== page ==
"(...) I will cause them to walk by rivers of waters, in a straight way wherein they shall not stumble; for I am become a father to Israel, and Ephraim is My firstborn. (...) For the Lord has ransomed Jacob, and He redeemed him from the hand of him that is stronger than he. (...) And they shall come and sing in the height of Zion, and shall flow unto the goodness of the Lord (...). (...) and My people shall be satisfied with My goodness, said the Lord." (31:8, 10, 11, 13)
We don't have to wait for the Jewish prophecies to be fully manifest. We have to manifest them by initiating our own entrance into the Final Redemption, embracing the goodness of God by which He created us. We are made by His goodness we are destined to be and manifest through Love's ways and attributes. Let Love be the teacher, the guide, the intention, the motivation, the reason and the purpose in all we discern, think, feel, speak and create in the here and now of life as the goodness God wants us to live.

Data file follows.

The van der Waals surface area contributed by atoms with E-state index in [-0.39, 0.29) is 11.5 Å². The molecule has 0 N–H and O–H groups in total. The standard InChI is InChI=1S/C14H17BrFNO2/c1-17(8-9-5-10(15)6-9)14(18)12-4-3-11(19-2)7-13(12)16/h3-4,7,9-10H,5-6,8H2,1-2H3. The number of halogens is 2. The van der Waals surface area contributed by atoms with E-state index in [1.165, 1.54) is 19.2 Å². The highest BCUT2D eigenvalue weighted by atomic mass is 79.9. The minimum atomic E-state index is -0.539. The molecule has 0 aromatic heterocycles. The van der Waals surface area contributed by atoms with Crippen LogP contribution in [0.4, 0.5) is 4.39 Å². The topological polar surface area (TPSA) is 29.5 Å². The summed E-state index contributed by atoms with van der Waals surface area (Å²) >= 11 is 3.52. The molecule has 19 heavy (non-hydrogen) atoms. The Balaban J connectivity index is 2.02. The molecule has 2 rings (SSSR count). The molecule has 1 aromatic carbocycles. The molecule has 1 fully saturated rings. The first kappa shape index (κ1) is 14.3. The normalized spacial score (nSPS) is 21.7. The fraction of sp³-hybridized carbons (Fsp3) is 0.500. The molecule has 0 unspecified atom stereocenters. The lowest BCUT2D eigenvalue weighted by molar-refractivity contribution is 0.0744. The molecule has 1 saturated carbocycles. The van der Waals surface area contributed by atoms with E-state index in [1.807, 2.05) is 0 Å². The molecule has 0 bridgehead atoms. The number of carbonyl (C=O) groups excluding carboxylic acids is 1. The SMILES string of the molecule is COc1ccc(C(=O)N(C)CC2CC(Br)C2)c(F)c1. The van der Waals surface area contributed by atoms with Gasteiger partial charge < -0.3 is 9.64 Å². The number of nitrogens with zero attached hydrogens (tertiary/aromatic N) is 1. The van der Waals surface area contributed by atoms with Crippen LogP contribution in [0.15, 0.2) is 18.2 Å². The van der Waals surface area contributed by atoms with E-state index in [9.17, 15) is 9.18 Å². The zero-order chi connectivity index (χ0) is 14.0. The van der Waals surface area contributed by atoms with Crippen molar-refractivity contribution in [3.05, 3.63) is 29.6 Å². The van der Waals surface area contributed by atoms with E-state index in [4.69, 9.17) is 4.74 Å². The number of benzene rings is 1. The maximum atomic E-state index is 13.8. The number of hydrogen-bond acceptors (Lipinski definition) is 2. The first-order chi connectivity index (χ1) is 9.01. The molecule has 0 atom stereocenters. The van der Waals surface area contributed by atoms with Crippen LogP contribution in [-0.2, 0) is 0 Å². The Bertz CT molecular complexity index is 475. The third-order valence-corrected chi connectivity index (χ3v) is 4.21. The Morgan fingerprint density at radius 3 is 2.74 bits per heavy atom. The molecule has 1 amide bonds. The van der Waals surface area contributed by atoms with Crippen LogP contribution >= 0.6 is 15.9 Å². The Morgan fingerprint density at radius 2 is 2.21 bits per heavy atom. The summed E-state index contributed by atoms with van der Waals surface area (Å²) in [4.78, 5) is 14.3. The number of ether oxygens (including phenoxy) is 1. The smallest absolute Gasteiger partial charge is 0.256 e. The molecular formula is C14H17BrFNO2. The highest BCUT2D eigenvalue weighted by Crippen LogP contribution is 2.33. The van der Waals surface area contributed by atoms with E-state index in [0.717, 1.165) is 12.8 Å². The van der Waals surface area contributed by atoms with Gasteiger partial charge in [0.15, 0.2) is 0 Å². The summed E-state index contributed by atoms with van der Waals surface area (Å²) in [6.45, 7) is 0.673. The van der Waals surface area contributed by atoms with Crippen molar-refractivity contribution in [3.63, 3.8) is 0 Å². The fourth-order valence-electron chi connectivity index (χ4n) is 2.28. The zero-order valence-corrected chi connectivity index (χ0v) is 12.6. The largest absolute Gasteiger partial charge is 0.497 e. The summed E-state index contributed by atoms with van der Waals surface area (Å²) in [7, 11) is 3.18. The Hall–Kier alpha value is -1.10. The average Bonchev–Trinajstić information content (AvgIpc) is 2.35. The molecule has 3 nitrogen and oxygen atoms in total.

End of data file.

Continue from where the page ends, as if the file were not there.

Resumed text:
This is the river of waters where we don't stumble because we are taken by the hand of our Father who redeems us. We are His firstborn with whom He sealed His Covenant. Then we shall sing in the height of Zion, the summit of the awareness of our permanent connection with the goodness of God, His Love.
From the Book's Foreword
Let's reexamine our ancestral memory, intellect, feelings, emotions and passions. Let's wake them up to our true Essence. Let us engage in the delightful awareness of Love as the Essence of G-d. The way this book is written is to reaffirm and reiterate its purpose, so it presents its message and content in a recurrent way. This is exactly its purpose, to restate the same Truth originally proclaimed by our Holy Scriptures, Prophets and Sages. Our purpose is to firmly enthrone G-d's Love in all dimensions of our consciousness, and by doing it we will fulfill His Promise that He may dwell with us on Earth forever. Let's discover together the hidden message of our ancient Scriptures and Sages. In that journey, let's realize Love as our Divine Essence, what we call in this book the revealed Light of Redemption in the Messianic era.